nep-dge New Economics Papers
on Dynamic General Equilibrium
Issue of 2011‒10‒15
28 papers chosen by
Christian Zimmermann
Federal Reserve Bank of St. Louis

  1. Continuous-Time Overlapping Generations Models By Hippolyte D'Albis; Emmanuelle Augeraud-Véron
  2. Financial Factors and Labour Market Fluctuations By Yahong Zhang
  3. Bayesian Dynamic Factor Analysis of a Simple Monetary DSGE Model By Maxym Kryshko
  4. Data-Rich DSGE and Dynamic Factor Models By Maxym Kryshko
  5. Business Cycle Effects of Credit and Technology Shocks in a DSGE Model with Firm Defaults By Pesaran, M. H.; Xu, T.
  6. New Business Start-ups and the Business Cycle By Coles, Melvyn G; Kelishomi, Ali Moghaddasi
  7. Directed search and job rotation By Li, Fei; Tian, Can
  8. Macroeconomic Stability and Wage Inequality: A Model with Credit and Labor Market Frictions By Petra Marotzke
  9. Optimal taxation in the Uzawa-Lucas Model with externality in human capital By Arantza Gorostiaga; Jana Hromcová; Miguel Ángel López García
  10. Taking Multi-Sector Dynamic General Equilibrium Models to the Data By Huw Dixon; Engin Kara
  11. Equilibrium Search and Tax Credit Reform By Andrew Shephard
  12. It's About Time: Implications of the Period Length in an Equilibrium Job Search Model By Wolthoff, Ronald
  13. "Effects of Legal and Unauthorized Immigration on the US Social Security System" By Selcuk Eren; Hugo Benitez-Silva; Eva Carceles-Poveda
  14. Multi-product firms and business cycle dynamics By Antonio Minniti; Francesco Turino
  15. Incorporating Financial Stability in Inflation Targeting Frameworks By Burcu Aydin; Engin Volkan
  16. A reinforcement learning approach to solving incomplete market models with aggregate uncertainty By Andrei Jirnyi; Vadym Lepetyuk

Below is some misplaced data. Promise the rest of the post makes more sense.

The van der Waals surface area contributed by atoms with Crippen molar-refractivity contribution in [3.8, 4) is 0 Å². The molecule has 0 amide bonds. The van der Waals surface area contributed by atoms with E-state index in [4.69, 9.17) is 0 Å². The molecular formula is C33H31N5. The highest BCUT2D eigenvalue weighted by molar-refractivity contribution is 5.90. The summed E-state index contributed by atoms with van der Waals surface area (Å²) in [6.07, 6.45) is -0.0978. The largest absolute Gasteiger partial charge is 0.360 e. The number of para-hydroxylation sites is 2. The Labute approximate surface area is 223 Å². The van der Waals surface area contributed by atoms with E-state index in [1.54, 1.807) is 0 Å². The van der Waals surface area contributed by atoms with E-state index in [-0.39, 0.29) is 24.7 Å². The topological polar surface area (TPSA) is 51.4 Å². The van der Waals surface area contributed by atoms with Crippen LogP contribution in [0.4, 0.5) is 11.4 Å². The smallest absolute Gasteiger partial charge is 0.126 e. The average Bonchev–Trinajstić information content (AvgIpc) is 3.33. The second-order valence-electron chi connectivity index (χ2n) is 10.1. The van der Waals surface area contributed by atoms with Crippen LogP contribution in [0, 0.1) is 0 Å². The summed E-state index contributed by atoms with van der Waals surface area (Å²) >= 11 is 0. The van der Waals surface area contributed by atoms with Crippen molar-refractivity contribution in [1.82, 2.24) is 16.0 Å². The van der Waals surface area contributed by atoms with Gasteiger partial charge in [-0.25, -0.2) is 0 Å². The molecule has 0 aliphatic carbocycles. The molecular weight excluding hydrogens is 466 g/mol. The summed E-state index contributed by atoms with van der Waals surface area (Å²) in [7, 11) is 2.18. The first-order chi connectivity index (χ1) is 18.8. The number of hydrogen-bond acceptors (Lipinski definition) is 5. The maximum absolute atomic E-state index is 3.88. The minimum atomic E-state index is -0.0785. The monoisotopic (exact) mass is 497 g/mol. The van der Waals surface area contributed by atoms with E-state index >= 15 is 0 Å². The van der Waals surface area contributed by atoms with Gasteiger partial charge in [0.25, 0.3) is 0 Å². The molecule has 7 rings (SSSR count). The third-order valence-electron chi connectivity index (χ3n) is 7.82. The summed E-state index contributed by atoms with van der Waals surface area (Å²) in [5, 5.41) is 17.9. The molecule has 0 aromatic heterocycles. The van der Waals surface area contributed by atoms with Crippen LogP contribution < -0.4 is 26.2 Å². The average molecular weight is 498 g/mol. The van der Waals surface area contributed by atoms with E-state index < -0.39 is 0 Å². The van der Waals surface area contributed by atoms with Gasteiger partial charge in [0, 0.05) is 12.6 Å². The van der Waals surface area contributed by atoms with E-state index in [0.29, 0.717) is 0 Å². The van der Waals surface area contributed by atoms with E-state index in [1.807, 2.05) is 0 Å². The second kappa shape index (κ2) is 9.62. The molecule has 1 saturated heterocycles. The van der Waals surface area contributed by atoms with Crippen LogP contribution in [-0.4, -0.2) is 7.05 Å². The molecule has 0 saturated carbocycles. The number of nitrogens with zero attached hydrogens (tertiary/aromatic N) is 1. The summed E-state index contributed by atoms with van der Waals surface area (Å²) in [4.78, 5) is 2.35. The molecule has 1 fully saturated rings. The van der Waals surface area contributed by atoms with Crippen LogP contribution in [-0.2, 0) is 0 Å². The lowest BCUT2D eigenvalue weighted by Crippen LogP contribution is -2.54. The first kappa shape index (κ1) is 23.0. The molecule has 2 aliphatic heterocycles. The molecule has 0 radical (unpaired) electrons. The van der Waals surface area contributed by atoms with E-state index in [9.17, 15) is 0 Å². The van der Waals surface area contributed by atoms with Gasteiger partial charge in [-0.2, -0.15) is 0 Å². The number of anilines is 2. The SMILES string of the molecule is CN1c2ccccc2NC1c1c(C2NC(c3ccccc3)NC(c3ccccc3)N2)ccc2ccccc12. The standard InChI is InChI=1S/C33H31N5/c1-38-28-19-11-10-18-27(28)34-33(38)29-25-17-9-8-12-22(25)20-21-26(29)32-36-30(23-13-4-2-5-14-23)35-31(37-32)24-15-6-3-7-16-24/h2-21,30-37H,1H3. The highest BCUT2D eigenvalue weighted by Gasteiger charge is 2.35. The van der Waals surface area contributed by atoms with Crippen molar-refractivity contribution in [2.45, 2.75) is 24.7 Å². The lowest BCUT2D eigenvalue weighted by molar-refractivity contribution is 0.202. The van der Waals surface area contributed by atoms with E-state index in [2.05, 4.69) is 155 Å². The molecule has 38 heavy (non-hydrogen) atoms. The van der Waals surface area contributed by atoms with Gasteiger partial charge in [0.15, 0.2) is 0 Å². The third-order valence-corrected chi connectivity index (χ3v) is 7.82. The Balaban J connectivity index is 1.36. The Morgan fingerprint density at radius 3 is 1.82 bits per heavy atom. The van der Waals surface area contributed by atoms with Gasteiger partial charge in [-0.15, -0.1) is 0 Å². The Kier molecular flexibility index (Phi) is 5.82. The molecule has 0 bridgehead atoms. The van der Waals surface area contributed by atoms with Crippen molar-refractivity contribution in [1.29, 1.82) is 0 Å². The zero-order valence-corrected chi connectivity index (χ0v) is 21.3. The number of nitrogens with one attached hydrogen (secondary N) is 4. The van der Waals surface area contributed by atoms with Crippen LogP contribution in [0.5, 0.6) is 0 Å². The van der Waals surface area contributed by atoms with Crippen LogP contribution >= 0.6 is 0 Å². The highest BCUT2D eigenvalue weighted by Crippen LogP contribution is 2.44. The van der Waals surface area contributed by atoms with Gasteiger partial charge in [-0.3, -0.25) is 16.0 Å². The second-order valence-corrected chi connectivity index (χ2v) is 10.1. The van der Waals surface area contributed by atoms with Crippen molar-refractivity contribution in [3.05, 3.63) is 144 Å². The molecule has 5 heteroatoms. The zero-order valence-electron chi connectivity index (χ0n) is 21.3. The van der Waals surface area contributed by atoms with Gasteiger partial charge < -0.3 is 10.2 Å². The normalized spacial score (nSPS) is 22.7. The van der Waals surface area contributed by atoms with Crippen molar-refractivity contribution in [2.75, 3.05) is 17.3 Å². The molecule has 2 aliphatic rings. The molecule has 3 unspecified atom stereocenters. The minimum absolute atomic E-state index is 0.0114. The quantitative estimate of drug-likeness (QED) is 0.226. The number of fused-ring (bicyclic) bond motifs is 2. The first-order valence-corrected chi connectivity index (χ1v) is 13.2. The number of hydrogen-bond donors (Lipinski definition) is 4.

17. A general equilibrium evaluation of the sustainability of the new pension reforms in Italy By Riccardo Magnani
  18. Free-riding on liquidity By Aleksander Berentsen; Samuel Huber; Alessandro Marchesiani
  19. Search and Non-Wage Job Characteristics By Paul Sullivan; Ted To
  20. Price dispersion in the housing market: the role of bargaining and search costs By Lisi, Gaetano
  21. Evaluating the Effects of Entry Regulations and Firing Costs on International Income Differences By Hernan J. Moscos Boedo; Toshihiko Mukoyama
  22. How to Solve Dynamic Stochastic Models Computing Expectations Just Once By Kenneth L. Judd; Lilia Maliar; Serguei Maliar
  23. Modelling Forestry in Dynamic General Equlibrium By Lennox, James A.; Turner, James A.; Daigneault, Adam J.; Jhunjhnuwala, K.
  24. A general equilibrium model of the oil market By Anton Nakov; Galo Nuño
  25. Measuring farmersâ risk aversion: the unknown properties of the value function By Cao, Ruixuan; Carpentier, Alain; Gohin, Alexandre
  26. Autobiography By Pissarides, Christopher A.
  27. Autobiography By Mortensen, Dale T.
  28. Autobiography By Siamond, Peter A.

  1. By: Hippolyte D'Albis (LERNA - Economie des Ressources Naturelles - INRA : UR1081 - CEA : DPG - Université des Sciences Sociales - Toulouse I); Emmanuelle Augeraud-Véron (MIA - Mathématiques, Image et Applications - Université de La Rochelle : EA3165)
    Abstract: Age structured populations are studied in economics through overlapping generations models. These models allow for a realistic characterization of life-cycle behaviors and display intertemporal equilibrium that are not necessarily efficient. This article uses the latest developments in continuous time overlapping generations models to show the influence of the vintage structure of the population on the volatility of intertemporal prices. Permanent cycles can be found on the neighborhood of steady-states while the transitional dynamics are generically governed by short run fluctuations.
    Keywords: overlapping generations; continuous time; life-cycle; intertemporal prices.
    Date: 2011
  2. By: Yahong Zhang